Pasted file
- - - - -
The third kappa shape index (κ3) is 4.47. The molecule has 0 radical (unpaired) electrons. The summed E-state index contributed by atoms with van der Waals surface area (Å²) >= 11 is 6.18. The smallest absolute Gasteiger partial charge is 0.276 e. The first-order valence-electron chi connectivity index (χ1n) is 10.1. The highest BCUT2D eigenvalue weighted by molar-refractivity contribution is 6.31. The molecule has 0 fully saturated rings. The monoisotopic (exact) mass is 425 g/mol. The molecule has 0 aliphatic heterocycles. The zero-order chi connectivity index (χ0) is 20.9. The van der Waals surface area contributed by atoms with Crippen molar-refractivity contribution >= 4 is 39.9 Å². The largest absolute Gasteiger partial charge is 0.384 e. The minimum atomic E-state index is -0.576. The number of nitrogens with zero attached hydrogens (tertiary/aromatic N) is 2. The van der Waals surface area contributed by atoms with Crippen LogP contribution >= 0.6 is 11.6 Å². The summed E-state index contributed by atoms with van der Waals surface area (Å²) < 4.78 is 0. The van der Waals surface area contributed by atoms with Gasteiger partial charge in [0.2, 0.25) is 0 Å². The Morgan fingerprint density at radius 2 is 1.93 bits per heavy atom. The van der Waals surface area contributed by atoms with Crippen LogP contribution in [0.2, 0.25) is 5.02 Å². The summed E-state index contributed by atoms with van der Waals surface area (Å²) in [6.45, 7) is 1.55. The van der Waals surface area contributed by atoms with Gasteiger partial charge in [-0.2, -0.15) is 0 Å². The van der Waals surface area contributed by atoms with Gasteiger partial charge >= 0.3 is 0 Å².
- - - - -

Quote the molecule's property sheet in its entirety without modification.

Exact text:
The third kappa shape index (κ3) is 4.47. The molecule has 0 radical (unpaired) electrons. The summed E-state index contributed by atoms with van der Waals surface area (Å²) >= 11 is 6.18. The smallest absolute Gasteiger partial charge is 0.276 e. The first-order valence-electron chi connectivity index (χ1n) is 10.1. The highest BCUT2D eigenvalue weighted by molar-refractivity contribution is 6.31. The molecule has 0 fully saturated rings. The monoisotopic (exact) mass is 425 g/mol. The molecule has 0 aliphatic heterocycles. The zero-order chi connectivity index (χ0) is 20.9. The van der Waals surface area contributed by atoms with Crippen molar-refractivity contribution >= 4 is 39.9 Å². The largest absolute Gasteiger partial charge is 0.384 e. The minimum atomic E-state index is -0.576. The number of nitrogens with zero attached hydrogens (tertiary/aromatic N) is 2. The van der Waals surface area contributed by atoms with Crippen LogP contribution >= 0.6 is 11.6 Å². The summed E-state index contributed by atoms with van der Waals surface area (Å²) < 4.78 is 0. The van der Waals surface area contributed by atoms with Gasteiger partial charge in [0.2, 0.25) is 0 Å². The Morgan fingerprint density at radius 2 is 1.93 bits per heavy atom. The van der Waals surface area contributed by atoms with Crippen LogP contribution in [0.2, 0.25) is 5.02 Å². The summed E-state index contributed by atoms with van der Waals surface area (Å²) in [6.45, 7) is 1.55. The van der Waals surface area contributed by atoms with Gasteiger partial charge in [-0.2, -0.15) is 0 Å². The van der Waals surface area contributed by atoms with Gasteiger partial charge >= 0.3 is 0 Å².